Other Wastes Known to be Hazardous
There are many chemicals currently in use which meet neither the EPA’s criteria of a listed hazardous waste nor a characteristic hazardous waste. These substances present enough of a danger to humans or the environment, however, that management as a hazardous waste is the best option.
Laboratory workers should always review all new product Material Safety Data Sheets (MSDSs) before commencing work with the new reagent. When chemical products carry safety warnings which caution users against symptoms/effects such as skin irritation, eye damage, noxious fumes, or acrid odors, lab workers are directed to take a conservative approach and manage these substances as hazardous waste. This action will provide an additional level of protection to building services personnel by minimizing their chance of exposure, and will also prevent these substances from being inadvertently released to the campus environment.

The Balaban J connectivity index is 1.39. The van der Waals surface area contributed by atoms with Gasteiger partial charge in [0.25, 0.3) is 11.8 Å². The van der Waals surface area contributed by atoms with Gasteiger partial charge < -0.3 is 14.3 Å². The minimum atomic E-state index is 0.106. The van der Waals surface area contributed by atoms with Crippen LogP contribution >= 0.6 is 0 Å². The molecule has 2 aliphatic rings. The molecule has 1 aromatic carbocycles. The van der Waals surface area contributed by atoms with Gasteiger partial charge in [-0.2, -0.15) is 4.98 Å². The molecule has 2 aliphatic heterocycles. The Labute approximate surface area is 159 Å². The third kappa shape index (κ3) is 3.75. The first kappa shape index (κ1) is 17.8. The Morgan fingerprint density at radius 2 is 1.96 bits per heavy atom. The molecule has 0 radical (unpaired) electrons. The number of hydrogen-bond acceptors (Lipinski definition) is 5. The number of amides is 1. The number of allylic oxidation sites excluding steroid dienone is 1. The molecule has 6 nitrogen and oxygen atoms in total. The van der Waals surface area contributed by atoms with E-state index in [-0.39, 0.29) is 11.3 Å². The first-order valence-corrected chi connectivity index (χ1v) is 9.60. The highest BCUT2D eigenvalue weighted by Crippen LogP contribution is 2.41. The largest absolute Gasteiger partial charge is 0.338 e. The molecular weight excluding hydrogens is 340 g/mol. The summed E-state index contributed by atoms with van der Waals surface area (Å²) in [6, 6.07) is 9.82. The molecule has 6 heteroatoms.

The following is a partial list of these types of substances, which lab workers should manage as hazardous waste.
- Concentrated stock solutions and stained agarose gels containing Ethidum Bromide
- Corrosive solids, such as anhydrous metal salts or solid hydroxide compounds (i.e. sodium hydroxide or potassium hydroxide pellets, commonly used to adjust pH’s of working solutions)
- Carcinogens (dioxins, asbestos, aldehydes, etc.), mutagens, or teratogens
- State sanitary sewer guidelines prohibit drain disposal of liquids with pH < 5.0.
Check SDS information or measure pH of liquid to confirm.